When Do Civilizations Climb Mountains?

One of the most important books in modern Southeast Asian studies is James Scott‘s The Art of Not Being Governed. This book draws on the term Zomia, coined by Willem van Schendel, which describes the upland areas of mainland Southeast Asia that had never been completely incorporated into the lowland civilizations associated with the kingdoms and empires of Pagan, Funan, Champa, Sukhothai, Dai Viet, and so forth.

In the Southeast Asian context, then, civilizations are lowland things. (In the islands things are slightly different, but the lowland/upland distinction does emerge around the Malay terms hulu [=source, interior] and hilir [= downstream] to describe riverine polities in Sumatra, see here for more.) An early draft of Scott’s book circulated under a title that was something like “Why Civilizations Don’t Climb Mountains.”

I am fascinated, though, by the limits of generalization from the Southeast Asian experience. Nothing holds the Southeast Asian cases in more relief than the Incan and Aztec Empires, located in upland areas and no less “civilizational” than lowland empires of the Mayan and Moche. But the case that really stands out is the Merina Kingdom on Madagascar. Here we have a case of a kingdom founded by Southeast Asians—the first Malagasy people came from Borneo—but politically and socially centered in the highlands of an island with a noticeable coastal/interior divide. Like many who have worked on politics in island Southeast Asia, Madagascar ranks pretty high on my research bucket list for this very reason.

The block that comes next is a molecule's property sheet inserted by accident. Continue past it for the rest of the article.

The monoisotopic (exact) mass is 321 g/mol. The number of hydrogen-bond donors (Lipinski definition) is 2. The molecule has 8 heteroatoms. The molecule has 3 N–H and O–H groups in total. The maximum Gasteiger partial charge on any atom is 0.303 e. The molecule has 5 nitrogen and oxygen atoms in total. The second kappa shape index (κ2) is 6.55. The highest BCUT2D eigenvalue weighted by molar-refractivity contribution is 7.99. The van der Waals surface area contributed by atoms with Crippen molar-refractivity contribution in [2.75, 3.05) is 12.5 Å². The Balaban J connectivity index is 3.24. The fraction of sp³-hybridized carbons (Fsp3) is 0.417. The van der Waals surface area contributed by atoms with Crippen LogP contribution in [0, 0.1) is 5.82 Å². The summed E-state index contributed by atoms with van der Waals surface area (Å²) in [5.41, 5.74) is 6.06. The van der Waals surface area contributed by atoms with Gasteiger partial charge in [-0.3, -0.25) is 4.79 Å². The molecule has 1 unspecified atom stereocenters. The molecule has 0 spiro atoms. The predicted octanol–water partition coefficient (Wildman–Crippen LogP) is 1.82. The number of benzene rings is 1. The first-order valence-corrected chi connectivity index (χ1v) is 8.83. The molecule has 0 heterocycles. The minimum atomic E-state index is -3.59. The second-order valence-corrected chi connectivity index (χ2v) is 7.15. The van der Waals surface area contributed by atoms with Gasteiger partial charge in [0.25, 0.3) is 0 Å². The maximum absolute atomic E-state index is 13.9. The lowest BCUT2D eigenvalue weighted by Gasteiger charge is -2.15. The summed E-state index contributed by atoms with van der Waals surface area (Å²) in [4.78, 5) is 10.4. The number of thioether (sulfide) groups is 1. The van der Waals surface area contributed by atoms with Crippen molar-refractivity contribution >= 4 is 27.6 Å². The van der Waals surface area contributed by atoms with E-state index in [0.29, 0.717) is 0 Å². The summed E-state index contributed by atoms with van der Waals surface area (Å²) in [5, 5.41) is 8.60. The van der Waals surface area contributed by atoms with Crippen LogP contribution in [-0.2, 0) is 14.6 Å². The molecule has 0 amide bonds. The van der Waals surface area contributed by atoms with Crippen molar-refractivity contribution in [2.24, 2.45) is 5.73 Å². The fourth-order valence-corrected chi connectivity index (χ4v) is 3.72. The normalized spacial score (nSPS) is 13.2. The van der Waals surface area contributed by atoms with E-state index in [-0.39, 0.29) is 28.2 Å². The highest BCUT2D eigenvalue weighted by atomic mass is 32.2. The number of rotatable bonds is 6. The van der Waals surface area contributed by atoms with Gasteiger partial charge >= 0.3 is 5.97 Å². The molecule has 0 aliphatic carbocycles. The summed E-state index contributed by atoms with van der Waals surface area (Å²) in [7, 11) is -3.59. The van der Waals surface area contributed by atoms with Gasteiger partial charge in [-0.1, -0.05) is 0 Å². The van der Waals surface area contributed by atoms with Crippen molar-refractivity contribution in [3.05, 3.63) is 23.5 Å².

Now, I am certainly not the first to have noticed that there are highland civilizational counterparts to the riverine civilizations of Southeast Asia and others settings like China, India, and Egypt. But I’m not familiar with any direct answer to the question in the title of this post. Do we know, when do civilizations climb mountains? Is there a big Jared Diamond-style biogeographic perspective on the conditions under which empires form in upland versus lowland areas (which could tell us why, for example, Borneo and New Guinea never developed Merina-like highland civilizations)? Something more prosaic? Or is this just a case of variation that has no single explanation? I’d love to know the answer.

Comments 2

  1. Xavier Marquez (@marquezxavier) March 9, 2015

    I’ve wondered the same thing – the Incas always struck me as the big exception to Scott’s view. But perhaps it’s not so much a mater of upland vs. lowland, but of effective distance from the core: if a state emerges (for whatever reason) on an upland area, peoples who do not wish to be incorporated into it will migrate to the lowlands and vice-versa.

  2. Elvin March 11, 2015

    This article may answer half your question.

    Dan Slater and Diana Kim (2015). Standoffish States: Nonliterate Leviathans in Southeast Asia. TRaNS: Trans -Regional and -National Studies of Southeast Asia, 3, pp 25-44. doi:10.1017/trn.2014.14.

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